Romanticism became interested in the mystical past, fairy tales, legends and myths, trying to connect people with their roots, to reunite them with nature.

The pendulum of culture has swung again, and realists are beginning to depict on their canvases what was previously considered unworthy of great art.

Naturalists looked into the most evil corners and described them in detail. A society fed up with themes, plots, and ideas of realistic images is again rethinking the concept of romanticism and turning its eyes to modernism.

Dreaming of a universal realm of beauty and harmony, artists seek to break the usual boundaries and norms, rethink previous techniques and forms, try whether different types of genres can converge and merge.

This period of art development was fleeting, but gave rise to impressionism, surrealism, cubism and other trends.

At the same time, a new type of art – artistic photography-appears and begins to develop, and in painting there is first a new realism, and then hyperrealism. After making a revolution, everything returns back to its origins, constantly rethinking and transforming ideas and concepts.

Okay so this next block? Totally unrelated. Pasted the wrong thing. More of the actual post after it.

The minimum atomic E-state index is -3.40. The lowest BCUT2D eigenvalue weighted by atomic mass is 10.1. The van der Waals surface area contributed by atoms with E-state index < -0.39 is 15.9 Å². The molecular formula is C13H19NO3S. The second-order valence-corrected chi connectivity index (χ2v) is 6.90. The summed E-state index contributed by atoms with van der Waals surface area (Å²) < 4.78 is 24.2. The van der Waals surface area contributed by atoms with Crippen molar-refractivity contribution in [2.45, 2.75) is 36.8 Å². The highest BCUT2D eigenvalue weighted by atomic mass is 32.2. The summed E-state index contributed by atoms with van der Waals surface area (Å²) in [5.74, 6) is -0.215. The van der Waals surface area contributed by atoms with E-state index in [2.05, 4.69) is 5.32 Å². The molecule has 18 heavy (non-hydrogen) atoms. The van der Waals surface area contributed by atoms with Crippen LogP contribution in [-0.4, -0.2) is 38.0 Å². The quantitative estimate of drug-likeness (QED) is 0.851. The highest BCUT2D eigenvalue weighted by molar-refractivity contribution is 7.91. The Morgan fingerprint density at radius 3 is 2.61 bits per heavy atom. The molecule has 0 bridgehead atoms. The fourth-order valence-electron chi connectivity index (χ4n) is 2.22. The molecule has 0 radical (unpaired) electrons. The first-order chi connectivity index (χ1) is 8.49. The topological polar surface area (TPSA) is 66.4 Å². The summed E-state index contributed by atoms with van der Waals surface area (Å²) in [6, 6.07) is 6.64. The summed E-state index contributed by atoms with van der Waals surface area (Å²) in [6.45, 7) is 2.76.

The need for a realistic image in the history of art confirms the theory of the cultural pendulum – one style seeks to depict the world as deeply and reliably as possible, and the next one goes the other way, and when the departure from reality becomes too far away, a new style is replaced, based on the previous one and almost forgotten, but with a different reinterpretation.

People’s need for a realistic image gradually develops into a need to avoid reality in order to exaggerate significant features by imagining them in their imagination.